At McDonalds, where the kids all have Polaroids of their birthday parties, Keith’s photo features only him, his sister, and his parents. His parents look like each other. Keith looks like his sister. His sister looks like their mother and their father. Their heads are shaped like eggs, but not really, more like what you would think an egg looked like—an exaggeration, round on the bottom, leading to the point of a pin atop which sits thin brown hair. To make up for the sorrow I feel—the photo of him alone in his paper party hat too big for his pointy head—I resolve not to notice when Keith fondles himself.
The music teacher yells at me in front of the whole class because I am laughing. Actually, Jackie makes me laugh because she sees Keith is touching himself and looking at me. The music teacher blames me for disrupting the class and says that I am a bad influence. Says Jackie was her best student before I came along.
Doesn’t she know I am the only one at my old school who turned in an extra credit report on birds in third grade? Doesn’t she know the teacher didn’t even suggest we do extra credit reports and I took it upon myself? Doesn’t she know the songbirds are my favorites?
The teacher is the mother of redheaded sons. Her face is munchkin-like and mean. She and her sons sing songs from “The Sound of Music” as a family.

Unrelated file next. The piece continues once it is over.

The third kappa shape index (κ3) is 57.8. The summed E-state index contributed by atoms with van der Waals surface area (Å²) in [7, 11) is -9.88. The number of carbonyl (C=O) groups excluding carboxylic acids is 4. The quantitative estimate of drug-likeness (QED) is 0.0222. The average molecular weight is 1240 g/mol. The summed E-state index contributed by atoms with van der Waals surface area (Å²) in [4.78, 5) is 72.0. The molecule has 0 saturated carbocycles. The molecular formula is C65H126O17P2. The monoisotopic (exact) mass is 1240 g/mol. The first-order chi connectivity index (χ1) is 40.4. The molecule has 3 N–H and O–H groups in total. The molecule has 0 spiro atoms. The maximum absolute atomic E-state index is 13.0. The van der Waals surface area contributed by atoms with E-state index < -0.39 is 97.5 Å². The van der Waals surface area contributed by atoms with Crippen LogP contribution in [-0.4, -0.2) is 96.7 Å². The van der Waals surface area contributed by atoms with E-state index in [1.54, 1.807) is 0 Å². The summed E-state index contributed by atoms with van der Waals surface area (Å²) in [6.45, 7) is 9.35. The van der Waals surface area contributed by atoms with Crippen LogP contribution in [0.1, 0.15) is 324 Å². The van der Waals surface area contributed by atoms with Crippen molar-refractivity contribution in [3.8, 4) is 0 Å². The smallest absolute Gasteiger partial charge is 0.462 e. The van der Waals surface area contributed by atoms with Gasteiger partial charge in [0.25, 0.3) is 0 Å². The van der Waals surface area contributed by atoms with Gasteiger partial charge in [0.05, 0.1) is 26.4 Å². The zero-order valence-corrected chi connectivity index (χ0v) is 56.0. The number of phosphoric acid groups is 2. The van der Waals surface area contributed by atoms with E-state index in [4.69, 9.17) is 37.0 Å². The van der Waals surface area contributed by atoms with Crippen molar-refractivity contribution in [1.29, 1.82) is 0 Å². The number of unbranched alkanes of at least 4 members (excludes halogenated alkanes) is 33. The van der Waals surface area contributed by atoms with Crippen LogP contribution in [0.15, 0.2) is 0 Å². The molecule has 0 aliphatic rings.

Keith gives me a miniature rocking chair made out of clothespins for Christmas. He has burned a cross on the front of it and our names on the back.
The Winter Olympics are at Lake Placid. My sister falls in love with Eric Heiden. They say his thighs are the size of hams.
My mother and New Stepfather are eating dinner when I try to kiss my New Stepfather good night on the cheek but he turns his face and meets my lips, wedging them open with his tongue and pushing the piece of liver he is chewing into my mouth. I let it sit slimy and metallic in my mouth until I spit it out. He and my mother laugh. They know I do not like liver.
None of us are in costumes at Halloween anymore. They are for kids. Instead we run through the streets with shaving cream and eggs, bombarding each other. This one takes me aside, behind the post office. He kisses me and at first I don’t understand what’s happening. His tongue is in my mouth. And then I realize it is my first real French kiss. He is the French Kisser.
There is a whole underground of writing notes to a friend and passing them off, clandestinely. There is a way to do it and if you do not write back you will be scorned.
Jackie and I laugh at the poor spellers, their over-large loopy handwriting–saying “sweaty” instead of “sweetie.” She is my VVVBBBFFFAAA.
A company brings in roller skates, which we rent and use to skate around and around the gym. We crack the whip. We look for the ones we like.
It is spring; I am wearing my overalls. I make out with someone behind the tennis courts—he tastes of milk and bazooka gum. He is the age of my sister. Three years older. A farmer’s son. A farmer. He milks cows and has beautiful hair.
Later in the summer, the French Kisser calls me. It is the day Diana is getting married to Prince Charles. We are both watching it on TV. He tells me I remind him of her. I know he is lying.